The iPhone can now legally be known as the iPhone in Brazil following a court ruling.
On Tuesday, Judge Eduardo de Brito Fernandes ruled against Brazil's IGB Electronica in retaining exclusive rights to use the iPhone name. IGB Electronica had argued that it owned the name based on a trademark filing for its Android smartphone known as a "Gradiente iphone." The trademark was filed in 2000, several years ahead of the first iPhone, but not granted until 2008, according to BNAmericas.
IGB released the Gradient phone in December 2012, just a month before the trademark was due to expire. Brazil's Institute of Industry Property (INPI) took IGB's side, finding that Apple had no right to use the iPhone name in the country. Apple then appealed that decision.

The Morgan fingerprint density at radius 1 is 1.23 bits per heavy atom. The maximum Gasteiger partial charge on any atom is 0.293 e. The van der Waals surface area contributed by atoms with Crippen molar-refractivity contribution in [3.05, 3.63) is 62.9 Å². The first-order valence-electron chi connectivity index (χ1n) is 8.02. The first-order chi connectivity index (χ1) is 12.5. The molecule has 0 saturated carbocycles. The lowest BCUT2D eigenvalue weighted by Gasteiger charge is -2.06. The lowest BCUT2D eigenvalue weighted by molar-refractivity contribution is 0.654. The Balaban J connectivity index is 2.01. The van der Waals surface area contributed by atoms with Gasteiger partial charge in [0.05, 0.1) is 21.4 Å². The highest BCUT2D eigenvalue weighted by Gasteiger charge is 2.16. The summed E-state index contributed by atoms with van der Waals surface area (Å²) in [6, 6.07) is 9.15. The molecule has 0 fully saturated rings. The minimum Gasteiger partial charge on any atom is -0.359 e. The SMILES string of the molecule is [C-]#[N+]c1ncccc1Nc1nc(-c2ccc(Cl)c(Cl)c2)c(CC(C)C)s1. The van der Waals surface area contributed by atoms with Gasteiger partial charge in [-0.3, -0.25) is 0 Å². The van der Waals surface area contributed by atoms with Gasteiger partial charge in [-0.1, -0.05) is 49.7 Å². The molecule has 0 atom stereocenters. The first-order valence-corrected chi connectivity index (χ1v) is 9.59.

In his ruling, Fernandes called Apple's iPhone "world renowned," the AFP reported Wednesday. The judge said that giving the Gradiente phone exclusive rights to the name wouldn't be fair to Apple since "all the (Apple) product's renown and client following have been built on its performance and excellence as a product."
The judge also said that Gradiente's name just used a combination of "internet" and "phone" as a way to brand a mobile phone with Internet access, BNAmericas said. Apple already had an extensive "i" product line registered in several countries, according to the judge.
As a result of the ruling, Apple and IGB must now share the iPhone name in Brazil. But IGB isn't giving up so easily. The company said it would appeal the decision, BNAmericas added.